Kangaroos have powerful hind legs, a long and strong tail mainly for balancing as they are the tallest of all other kinds, and small front legs. They belong to the animal family Macropus which literally means, ‘Bigfoot.’ In light of their huge feet, kangaroos can leap 30 feet in a single leap, and hop for more than 30 miles per hour.
Kangaroos usually live in Eastern Australia. They live in small groups called troops or herds or “mobs” in Australian diction, typically made up of fifty or more animals. If they are threatened, these kangaroos pound the ground with their strong feet in a warning. The species of fighting kangaroos may kick their oppositions and sometimes may even bite.
Where the female kangaroos carry a pouch on their belly, made by a fold in their skin, to rock baby kangaroos who are called joeys. Newborn joeys are just one inch long, or about the size of a grape. After birth, joeys travel, without assistance, through their mom’s rich fur to the comfort and security of the pouch. A newborn joey can’t usually swallow, so the kangaroo mom uses her muscles to pump milk down its throat.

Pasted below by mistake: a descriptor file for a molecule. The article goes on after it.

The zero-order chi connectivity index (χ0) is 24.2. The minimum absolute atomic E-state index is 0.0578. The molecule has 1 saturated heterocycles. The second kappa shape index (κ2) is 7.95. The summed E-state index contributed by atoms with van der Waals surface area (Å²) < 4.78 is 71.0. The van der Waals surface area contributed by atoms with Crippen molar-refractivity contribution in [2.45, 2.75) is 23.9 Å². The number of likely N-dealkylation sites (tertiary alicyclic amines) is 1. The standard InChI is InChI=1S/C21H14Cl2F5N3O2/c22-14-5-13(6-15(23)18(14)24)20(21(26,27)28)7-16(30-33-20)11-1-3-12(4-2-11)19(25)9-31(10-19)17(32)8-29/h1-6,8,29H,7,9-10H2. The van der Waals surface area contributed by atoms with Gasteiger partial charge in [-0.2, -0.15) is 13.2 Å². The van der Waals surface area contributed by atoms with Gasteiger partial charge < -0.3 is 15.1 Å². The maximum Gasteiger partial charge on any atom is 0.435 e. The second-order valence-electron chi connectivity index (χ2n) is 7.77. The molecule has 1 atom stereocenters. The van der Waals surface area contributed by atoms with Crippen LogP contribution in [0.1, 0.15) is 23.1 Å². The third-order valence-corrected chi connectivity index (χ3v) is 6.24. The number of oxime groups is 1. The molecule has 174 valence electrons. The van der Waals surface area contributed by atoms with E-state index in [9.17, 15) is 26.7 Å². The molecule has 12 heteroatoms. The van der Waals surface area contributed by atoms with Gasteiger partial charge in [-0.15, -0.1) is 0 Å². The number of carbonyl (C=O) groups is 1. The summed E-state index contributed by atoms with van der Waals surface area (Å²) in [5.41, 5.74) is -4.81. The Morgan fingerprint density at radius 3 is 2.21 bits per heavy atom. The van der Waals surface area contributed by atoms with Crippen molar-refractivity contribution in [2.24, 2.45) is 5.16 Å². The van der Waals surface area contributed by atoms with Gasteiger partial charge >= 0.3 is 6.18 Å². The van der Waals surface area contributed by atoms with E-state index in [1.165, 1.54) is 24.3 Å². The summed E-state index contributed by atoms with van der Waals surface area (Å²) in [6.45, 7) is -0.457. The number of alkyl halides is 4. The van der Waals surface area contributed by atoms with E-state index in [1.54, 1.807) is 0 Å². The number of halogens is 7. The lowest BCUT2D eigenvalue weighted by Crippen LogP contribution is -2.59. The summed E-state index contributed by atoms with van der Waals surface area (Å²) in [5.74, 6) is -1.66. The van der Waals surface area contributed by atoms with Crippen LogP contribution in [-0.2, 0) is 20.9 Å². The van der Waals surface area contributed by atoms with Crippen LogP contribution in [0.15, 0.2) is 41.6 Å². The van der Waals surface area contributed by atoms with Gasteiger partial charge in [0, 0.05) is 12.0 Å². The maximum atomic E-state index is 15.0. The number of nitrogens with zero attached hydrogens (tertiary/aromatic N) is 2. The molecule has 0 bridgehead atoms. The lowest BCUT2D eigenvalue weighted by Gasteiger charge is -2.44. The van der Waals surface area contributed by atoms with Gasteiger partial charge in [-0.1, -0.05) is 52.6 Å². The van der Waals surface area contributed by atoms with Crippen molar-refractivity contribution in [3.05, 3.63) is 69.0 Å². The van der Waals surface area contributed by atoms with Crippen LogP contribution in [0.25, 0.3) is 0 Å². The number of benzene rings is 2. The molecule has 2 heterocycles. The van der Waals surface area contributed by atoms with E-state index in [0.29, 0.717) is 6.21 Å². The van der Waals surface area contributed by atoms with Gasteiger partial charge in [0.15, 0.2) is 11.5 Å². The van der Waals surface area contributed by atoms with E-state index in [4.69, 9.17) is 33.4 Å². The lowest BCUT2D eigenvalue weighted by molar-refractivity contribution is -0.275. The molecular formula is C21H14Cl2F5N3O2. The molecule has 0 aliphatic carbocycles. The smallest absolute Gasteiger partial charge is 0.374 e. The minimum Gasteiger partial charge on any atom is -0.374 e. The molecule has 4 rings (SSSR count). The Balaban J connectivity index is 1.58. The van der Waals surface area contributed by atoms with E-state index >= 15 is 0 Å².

Around 4 months after, the joey appears from the pouch to lie and feed on grass and small shrubs. At 10 months, the joey is mature enough to leave the pouch for good.
Recently, a kangaroo named Abigail, a five-month-old baby kangaroo was rescued and taken to a kangaroo sanctuary called Alice Springs in Central Australia. Ever since then she has been growing up there for almost fifteen years and is now the ‘Queen of the sanctuary’.
The difference between Abigail and the rest of the kangaroos is that she spends her time expressing her love and happiness towards her caretakers unlike the others wandering around and searching for food. One of her prominent features is that she tends to embrace her caretakers almost every day with a cozy little hug. It is indeed one of the most adorable sights ever!